Timing of Antibiotic Administration and Outcomes for Medicare Patients Hospitalized with Community-Acquired Pneumonia

Peter M. Houck, Dale W. Bratzler, Wato Nsa, Allen Ma, John G. Bartlett

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Abstract

Background: Pneumonia accounts for more than 600 000 Medicare hospitalizations yearly. Guidelines have recommended antibiotic treatment within 8 hours of arrival at the hospital. Methods: We performed a retrospective study using medical records from a national random sample of 18 209 Medicare patients older than 65 years who were hospitalized with community-acquired pneumonia from July 1998 through March 1999. Outcomes were severity-adjusted mortality, readmission within 30 days of discharge, and length of stay (LOS). Results: Among 13 771 (75.6%) patients who had not received outpatient antibiotic agents, antibiotic administration within 4 hours of arrival at the hospital was associated with reduced in-hospital mortality (6.8% vs 7.4%; adjusted odds ratio [AOR], 0.85; 95% confidence interval [CI], 0.74-0.98), mortality within 30 days of admission (11.6% vs 12.7%; AOR, 0.85; 95% CI, 0.76-0.95), and LOS exceeding the 5-day median (42.1% vs 45.1%; AOR, 0.90; 95% CI, 0.83-0.96). Mean LOS was 0.4 days shorter with antibiotic administration within 4 hours than with later administration. Timing was not associated with readmission. Antibiotic administration within 4 hours of arrival was documented for 60.9% of all patients and for more than 50% of patients regardless of hospital characteristics. Conclusions: Antibiotic administration within 4 hours of arrival was associated with decreased mortality and LOS among a random sample of older inpatients with community-acquired pneumonia who had not received antibiotics as outpatients. Administration within 4 hours can prevent deaths in the Medicare population, offers cost savings for hospitals, and is feasible for most inpatients.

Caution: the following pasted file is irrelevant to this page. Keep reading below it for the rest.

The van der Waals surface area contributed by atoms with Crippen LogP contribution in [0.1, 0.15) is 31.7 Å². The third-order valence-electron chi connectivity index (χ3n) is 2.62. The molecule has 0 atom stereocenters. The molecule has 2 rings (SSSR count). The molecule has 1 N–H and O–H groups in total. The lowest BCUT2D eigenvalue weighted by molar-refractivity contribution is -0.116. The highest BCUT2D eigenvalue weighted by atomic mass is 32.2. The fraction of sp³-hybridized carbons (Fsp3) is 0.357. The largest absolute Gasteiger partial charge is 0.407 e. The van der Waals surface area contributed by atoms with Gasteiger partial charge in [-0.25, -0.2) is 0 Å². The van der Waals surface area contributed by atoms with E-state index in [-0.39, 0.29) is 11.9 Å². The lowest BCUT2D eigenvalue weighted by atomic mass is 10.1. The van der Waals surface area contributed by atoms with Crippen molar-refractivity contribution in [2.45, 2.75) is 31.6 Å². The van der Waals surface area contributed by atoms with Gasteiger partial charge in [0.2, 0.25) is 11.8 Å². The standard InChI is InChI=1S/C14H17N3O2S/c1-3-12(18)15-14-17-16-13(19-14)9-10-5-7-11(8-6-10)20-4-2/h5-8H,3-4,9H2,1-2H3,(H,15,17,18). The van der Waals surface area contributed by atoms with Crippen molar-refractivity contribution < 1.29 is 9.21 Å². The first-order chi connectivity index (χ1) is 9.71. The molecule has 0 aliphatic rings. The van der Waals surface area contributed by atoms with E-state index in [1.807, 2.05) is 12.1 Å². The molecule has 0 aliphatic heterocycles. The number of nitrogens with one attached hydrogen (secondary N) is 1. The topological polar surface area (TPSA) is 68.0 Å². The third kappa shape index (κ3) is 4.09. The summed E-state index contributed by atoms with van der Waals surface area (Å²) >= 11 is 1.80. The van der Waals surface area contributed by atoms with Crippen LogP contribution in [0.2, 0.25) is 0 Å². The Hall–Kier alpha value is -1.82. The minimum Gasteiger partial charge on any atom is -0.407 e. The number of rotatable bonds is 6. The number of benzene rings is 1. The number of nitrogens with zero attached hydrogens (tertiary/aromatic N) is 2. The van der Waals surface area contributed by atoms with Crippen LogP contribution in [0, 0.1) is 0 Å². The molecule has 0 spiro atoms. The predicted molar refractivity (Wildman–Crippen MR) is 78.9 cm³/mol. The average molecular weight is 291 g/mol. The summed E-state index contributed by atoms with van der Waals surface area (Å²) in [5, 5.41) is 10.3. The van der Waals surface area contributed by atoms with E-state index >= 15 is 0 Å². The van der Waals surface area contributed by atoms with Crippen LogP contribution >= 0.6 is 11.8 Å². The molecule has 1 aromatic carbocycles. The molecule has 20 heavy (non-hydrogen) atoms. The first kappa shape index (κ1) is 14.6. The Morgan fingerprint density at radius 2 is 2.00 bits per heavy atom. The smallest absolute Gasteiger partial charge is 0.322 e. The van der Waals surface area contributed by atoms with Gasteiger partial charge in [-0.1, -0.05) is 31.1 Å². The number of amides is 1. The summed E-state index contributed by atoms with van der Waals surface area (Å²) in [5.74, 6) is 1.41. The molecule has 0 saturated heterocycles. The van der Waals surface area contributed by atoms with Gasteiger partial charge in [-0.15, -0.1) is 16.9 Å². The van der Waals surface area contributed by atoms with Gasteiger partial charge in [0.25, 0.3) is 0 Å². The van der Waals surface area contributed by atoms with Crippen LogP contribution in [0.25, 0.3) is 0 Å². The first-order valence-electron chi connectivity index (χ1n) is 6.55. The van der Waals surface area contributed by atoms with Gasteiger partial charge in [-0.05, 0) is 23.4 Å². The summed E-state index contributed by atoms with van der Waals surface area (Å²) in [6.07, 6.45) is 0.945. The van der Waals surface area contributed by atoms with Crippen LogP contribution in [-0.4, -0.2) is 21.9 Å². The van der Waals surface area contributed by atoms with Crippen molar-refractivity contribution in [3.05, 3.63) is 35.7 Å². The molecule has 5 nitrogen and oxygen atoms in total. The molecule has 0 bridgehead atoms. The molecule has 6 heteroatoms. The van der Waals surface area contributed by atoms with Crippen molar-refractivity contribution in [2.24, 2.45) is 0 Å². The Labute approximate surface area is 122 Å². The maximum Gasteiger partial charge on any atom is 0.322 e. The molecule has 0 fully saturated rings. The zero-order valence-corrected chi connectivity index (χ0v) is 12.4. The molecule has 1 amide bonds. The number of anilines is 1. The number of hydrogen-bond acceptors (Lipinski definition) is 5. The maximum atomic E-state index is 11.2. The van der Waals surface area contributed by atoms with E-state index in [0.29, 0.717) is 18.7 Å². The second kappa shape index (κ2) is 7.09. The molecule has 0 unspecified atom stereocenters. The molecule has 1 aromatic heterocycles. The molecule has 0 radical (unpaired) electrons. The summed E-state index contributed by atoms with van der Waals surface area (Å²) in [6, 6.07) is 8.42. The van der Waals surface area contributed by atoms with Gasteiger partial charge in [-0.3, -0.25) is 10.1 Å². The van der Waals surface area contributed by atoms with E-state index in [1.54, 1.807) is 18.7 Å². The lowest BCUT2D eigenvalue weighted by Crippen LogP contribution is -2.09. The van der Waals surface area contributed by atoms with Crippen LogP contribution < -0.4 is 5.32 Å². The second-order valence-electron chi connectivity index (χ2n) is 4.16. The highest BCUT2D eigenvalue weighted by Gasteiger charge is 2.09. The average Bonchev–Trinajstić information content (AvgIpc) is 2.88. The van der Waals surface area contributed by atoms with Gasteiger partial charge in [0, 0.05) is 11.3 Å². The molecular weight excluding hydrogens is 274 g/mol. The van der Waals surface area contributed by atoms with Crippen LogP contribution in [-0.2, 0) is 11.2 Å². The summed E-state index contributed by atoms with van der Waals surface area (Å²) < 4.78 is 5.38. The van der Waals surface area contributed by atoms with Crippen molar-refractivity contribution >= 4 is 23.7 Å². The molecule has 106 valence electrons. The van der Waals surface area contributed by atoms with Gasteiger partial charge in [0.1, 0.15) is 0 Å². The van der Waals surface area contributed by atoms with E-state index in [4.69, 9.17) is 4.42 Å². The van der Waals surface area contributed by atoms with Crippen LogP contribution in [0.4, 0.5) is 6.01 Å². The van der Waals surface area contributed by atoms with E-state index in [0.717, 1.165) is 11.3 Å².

Original languageEnglish (US)
Pages (from-to)637-644
Number of pages8
JournalArchives of internal medicine
Volume164
Issue number6
DOIs
StatePublished - Mar 22 2004

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ASJC Scopus subject areas

  • Internal Medicine

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